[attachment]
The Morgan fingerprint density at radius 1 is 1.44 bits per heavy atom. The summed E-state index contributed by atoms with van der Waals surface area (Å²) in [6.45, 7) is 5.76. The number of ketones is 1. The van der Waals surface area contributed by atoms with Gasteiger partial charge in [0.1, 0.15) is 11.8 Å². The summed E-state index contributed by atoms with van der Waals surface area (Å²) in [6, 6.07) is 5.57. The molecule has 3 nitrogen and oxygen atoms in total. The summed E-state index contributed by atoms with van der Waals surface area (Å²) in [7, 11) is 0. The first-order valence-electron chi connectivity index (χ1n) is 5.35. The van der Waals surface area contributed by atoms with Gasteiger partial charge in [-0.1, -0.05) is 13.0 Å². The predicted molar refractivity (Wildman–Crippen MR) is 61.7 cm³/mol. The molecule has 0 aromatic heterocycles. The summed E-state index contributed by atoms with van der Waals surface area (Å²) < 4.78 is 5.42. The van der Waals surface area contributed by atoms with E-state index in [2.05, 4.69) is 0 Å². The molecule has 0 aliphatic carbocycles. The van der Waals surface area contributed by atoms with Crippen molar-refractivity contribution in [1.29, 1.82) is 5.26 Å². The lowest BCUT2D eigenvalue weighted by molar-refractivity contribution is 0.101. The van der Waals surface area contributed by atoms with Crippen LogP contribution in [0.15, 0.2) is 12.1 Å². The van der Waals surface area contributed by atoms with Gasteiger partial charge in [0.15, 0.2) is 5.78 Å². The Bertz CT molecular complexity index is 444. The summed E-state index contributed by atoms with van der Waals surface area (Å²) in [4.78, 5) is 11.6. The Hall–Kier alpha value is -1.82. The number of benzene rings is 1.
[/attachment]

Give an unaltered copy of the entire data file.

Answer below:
The Morgan fingerprint density at radius 1 is 1.44 bits per heavy atom. The summed E-state index contributed by atoms with van der Waals surface area (Å²) in [6.45, 7) is 5.76. The number of ketones is 1. The van der Waals surface area contributed by atoms with Gasteiger partial charge in [0.1, 0.15) is 11.8 Å². The summed E-state index contributed by atoms with van der Waals surface area (Å²) in [6, 6.07) is 5.57. The molecule has 3 nitrogen and oxygen atoms in total. The summed E-state index contributed by atoms with van der Waals surface area (Å²) in [7, 11) is 0. The first-order valence-electron chi connectivity index (χ1n) is 5.35. The van der Waals surface area contributed by atoms with Gasteiger partial charge in [-0.1, -0.05) is 13.0 Å². The predicted molar refractivity (Wildman–Crippen MR) is 61.7 cm³/mol. The molecule has 0 aromatic heterocycles. The summed E-state index contributed by atoms with van der Waals surface area (Å²) < 4.78 is 5.42. The van der Waals surface area contributed by atoms with E-state index in [2.05, 4.69) is 0 Å². The molecule has 0 aliphatic carbocycles. The van der Waals surface area contributed by atoms with Crippen molar-refractivity contribution in [1.29, 1.82) is 5.26 Å². The lowest BCUT2D eigenvalue weighted by molar-refractivity contribution is 0.101. The van der Waals surface area contributed by atoms with Crippen LogP contribution in [0.15, 0.2) is 12.1 Å². The van der Waals surface area contributed by atoms with Gasteiger partial charge in [0.15, 0.2) is 5.78 Å². The Bertz CT molecular complexity index is 444. The summed E-state index contributed by atoms with van der Waals surface area (Å²) in [4.78, 5) is 11.6. The Hall–Kier alpha value is -1.82. The number of benzene rings is 1.